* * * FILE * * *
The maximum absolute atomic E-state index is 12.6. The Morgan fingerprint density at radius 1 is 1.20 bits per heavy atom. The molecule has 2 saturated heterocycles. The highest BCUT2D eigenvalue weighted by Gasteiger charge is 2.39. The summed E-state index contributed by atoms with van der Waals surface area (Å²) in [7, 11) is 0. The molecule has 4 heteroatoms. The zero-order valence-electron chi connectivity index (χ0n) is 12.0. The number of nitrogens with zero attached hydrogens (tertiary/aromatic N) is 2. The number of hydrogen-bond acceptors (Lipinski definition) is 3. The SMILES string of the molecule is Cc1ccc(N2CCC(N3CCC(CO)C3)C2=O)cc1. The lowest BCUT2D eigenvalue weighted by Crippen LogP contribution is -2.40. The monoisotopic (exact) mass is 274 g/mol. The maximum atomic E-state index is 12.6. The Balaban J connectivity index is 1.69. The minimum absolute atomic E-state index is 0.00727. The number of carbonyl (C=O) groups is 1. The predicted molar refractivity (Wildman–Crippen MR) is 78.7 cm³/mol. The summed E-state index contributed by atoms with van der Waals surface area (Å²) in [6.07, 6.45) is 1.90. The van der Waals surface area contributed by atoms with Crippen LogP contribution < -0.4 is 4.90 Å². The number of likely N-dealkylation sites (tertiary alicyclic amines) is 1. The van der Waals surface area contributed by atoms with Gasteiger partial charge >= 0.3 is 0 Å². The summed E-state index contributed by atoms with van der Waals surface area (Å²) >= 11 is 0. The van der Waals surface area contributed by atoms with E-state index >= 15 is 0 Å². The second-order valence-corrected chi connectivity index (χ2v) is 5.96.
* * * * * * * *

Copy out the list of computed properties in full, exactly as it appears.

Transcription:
The maximum absolute atomic E-state index is 12.6. The Morgan fingerprint density at radius 1 is 1.20 bits per heavy atom. The molecule has 2 saturated heterocycles. The highest BCUT2D eigenvalue weighted by Gasteiger charge is 2.39. The summed E-state index contributed by atoms with van der Waals surface area (Å²) in [7, 11) is 0. The molecule has 4 heteroatoms. The zero-order valence-electron chi connectivity index (χ0n) is 12.0. The number of nitrogens with zero attached hydrogens (tertiary/aromatic N) is 2. The number of hydrogen-bond acceptors (Lipinski definition) is 3. The SMILES string of the molecule is Cc1ccc(N2CCC(N3CCC(CO)C3)C2=O)cc1. The lowest BCUT2D eigenvalue weighted by Crippen LogP contribution is -2.40. The monoisotopic (exact) mass is 274 g/mol. The maximum atomic E-state index is 12.6. The Balaban J connectivity index is 1.69. The minimum absolute atomic E-state index is 0.00727. The number of carbonyl (C=O) groups is 1. The predicted molar refractivity (Wildman–Crippen MR) is 78.7 cm³/mol. The summed E-state index contributed by atoms with van der Waals surface area (Å²) in [6.07, 6.45) is 1.90. The van der Waals surface area contributed by atoms with Crippen LogP contribution < -0.4 is 4.90 Å². The number of likely N-dealkylation sites (tertiary alicyclic amines) is 1. The van der Waals surface area contributed by atoms with Gasteiger partial charge >= 0.3 is 0 Å². The summed E-state index contributed by atoms with van der Waals surface area (Å²) >= 11 is 0. The van der Waals surface area contributed by atoms with E-state index >= 15 is 0 Å². The second-order valence-corrected chi connectivity index (χ2v) is 5.96.